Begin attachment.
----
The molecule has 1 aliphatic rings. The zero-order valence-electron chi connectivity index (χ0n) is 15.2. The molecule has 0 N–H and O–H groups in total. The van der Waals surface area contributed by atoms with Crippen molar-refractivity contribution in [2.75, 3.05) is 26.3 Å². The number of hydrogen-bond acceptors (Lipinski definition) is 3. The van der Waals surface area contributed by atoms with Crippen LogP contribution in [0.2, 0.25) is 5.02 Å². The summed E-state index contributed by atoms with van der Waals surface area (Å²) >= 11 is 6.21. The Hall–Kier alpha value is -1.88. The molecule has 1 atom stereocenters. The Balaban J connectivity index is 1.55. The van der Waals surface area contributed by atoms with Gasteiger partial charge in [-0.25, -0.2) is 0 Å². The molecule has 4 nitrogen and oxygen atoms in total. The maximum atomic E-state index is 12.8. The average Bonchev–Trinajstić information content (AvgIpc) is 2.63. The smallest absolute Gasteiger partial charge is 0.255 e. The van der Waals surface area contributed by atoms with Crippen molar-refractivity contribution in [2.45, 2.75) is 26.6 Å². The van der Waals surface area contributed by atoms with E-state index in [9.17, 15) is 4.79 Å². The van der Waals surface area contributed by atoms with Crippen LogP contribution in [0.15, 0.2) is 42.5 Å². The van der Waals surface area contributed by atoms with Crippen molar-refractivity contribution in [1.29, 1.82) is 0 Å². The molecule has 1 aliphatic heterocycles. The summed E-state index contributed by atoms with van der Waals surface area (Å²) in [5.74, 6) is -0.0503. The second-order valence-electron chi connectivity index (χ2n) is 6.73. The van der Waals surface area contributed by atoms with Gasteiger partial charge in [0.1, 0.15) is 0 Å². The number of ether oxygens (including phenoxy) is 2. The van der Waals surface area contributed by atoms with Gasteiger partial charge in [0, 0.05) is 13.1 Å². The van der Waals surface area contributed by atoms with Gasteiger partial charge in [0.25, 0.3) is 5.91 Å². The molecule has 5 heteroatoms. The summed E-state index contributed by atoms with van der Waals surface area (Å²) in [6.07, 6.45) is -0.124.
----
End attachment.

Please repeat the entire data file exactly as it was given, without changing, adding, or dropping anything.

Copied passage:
The molecule has 1 aliphatic rings. The zero-order valence-electron chi connectivity index (χ0n) is 15.2. The molecule has 0 N–H and O–H groups in total. The van der Waals surface area contributed by atoms with Crippen molar-refractivity contribution in [2.75, 3.05) is 26.3 Å². The number of hydrogen-bond acceptors (Lipinski definition) is 3. The van der Waals surface area contributed by atoms with Crippen LogP contribution in [0.2, 0.25) is 5.02 Å². The summed E-state index contributed by atoms with van der Waals surface area (Å²) >= 11 is 6.21. The Hall–Kier alpha value is -1.88. The molecule has 1 atom stereocenters. The Balaban J connectivity index is 1.55. The van der Waals surface area contributed by atoms with Gasteiger partial charge in [-0.25, -0.2) is 0 Å². The molecule has 4 nitrogen and oxygen atoms in total. The maximum atomic E-state index is 12.8. The average Bonchev–Trinajstić information content (AvgIpc) is 2.63. The smallest absolute Gasteiger partial charge is 0.255 e. The van der Waals surface area contributed by atoms with Crippen molar-refractivity contribution in [2.45, 2.75) is 26.6 Å². The van der Waals surface area contributed by atoms with E-state index in [9.17, 15) is 4.79 Å². The van der Waals surface area contributed by atoms with Crippen LogP contribution in [0.15, 0.2) is 42.5 Å². The van der Waals surface area contributed by atoms with Crippen molar-refractivity contribution in [1.29, 1.82) is 0 Å². The molecule has 1 aliphatic heterocycles. The summed E-state index contributed by atoms with van der Waals surface area (Å²) in [5.74, 6) is -0.0503. The second-order valence-electron chi connectivity index (χ2n) is 6.73. The van der Waals surface area contributed by atoms with Gasteiger partial charge in [0.1, 0.15) is 0 Å². The number of ether oxygens (including phenoxy) is 2. The van der Waals surface area contributed by atoms with Gasteiger partial charge in [0, 0.05) is 13.1 Å². The van der Waals surface area contributed by atoms with Gasteiger partial charge in [0.25, 0.3) is 5.91 Å². The molecule has 5 heteroatoms. The summed E-state index contributed by atoms with van der Waals surface area (Å²) in [6.07, 6.45) is -0.124.